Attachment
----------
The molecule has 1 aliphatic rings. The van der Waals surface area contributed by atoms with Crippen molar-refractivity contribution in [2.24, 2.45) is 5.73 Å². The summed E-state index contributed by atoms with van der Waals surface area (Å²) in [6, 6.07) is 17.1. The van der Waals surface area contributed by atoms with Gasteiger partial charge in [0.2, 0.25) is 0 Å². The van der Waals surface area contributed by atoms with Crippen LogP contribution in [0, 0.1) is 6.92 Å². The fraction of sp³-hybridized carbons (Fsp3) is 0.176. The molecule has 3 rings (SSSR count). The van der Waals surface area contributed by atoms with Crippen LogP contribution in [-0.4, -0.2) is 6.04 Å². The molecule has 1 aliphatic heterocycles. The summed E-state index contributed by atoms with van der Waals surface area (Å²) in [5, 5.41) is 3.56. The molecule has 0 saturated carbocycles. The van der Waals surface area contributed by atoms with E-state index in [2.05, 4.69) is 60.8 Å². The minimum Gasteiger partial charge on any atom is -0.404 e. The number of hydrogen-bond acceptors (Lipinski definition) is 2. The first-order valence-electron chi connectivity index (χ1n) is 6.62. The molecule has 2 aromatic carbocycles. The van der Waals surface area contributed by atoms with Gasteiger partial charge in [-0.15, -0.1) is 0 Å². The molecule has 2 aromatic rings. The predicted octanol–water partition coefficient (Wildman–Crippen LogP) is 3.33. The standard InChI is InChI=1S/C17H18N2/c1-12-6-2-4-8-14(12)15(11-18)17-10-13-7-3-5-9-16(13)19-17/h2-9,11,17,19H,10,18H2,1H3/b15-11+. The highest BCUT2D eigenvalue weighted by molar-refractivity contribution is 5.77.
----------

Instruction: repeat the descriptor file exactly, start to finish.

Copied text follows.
The molecule has 1 aliphatic rings. The van der Waals surface area contributed by atoms with Crippen molar-refractivity contribution in [2.24, 2.45) is 5.73 Å². The summed E-state index contributed by atoms with van der Waals surface area (Å²) in [6, 6.07) is 17.1. The van der Waals surface area contributed by atoms with Gasteiger partial charge in [0.2, 0.25) is 0 Å². The van der Waals surface area contributed by atoms with Crippen LogP contribution in [0, 0.1) is 6.92 Å². The fraction of sp³-hybridized carbons (Fsp3) is 0.176. The molecule has 3 rings (SSSR count). The van der Waals surface area contributed by atoms with Crippen LogP contribution in [-0.4, -0.2) is 6.04 Å². The molecule has 1 aliphatic heterocycles. The summed E-state index contributed by atoms with van der Waals surface area (Å²) in [5, 5.41) is 3.56. The molecule has 0 saturated carbocycles. The van der Waals surface area contributed by atoms with E-state index in [2.05, 4.69) is 60.8 Å². The minimum Gasteiger partial charge on any atom is -0.404 e. The number of hydrogen-bond acceptors (Lipinski definition) is 2. The first-order valence-electron chi connectivity index (χ1n) is 6.62. The molecule has 2 aromatic carbocycles. The van der Waals surface area contributed by atoms with Gasteiger partial charge in [-0.15, -0.1) is 0 Å². The molecule has 2 aromatic rings. The predicted octanol–water partition coefficient (Wildman–Crippen LogP) is 3.33. The standard InChI is InChI=1S/C17H18N2/c1-12-6-2-4-8-14(12)15(11-18)17-10-13-7-3-5-9-16(13)19-17/h2-9,11,17,19H,10,18H2,1H3/b15-11+. The highest BCUT2D eigenvalue weighted by molar-refractivity contribution is 5.77.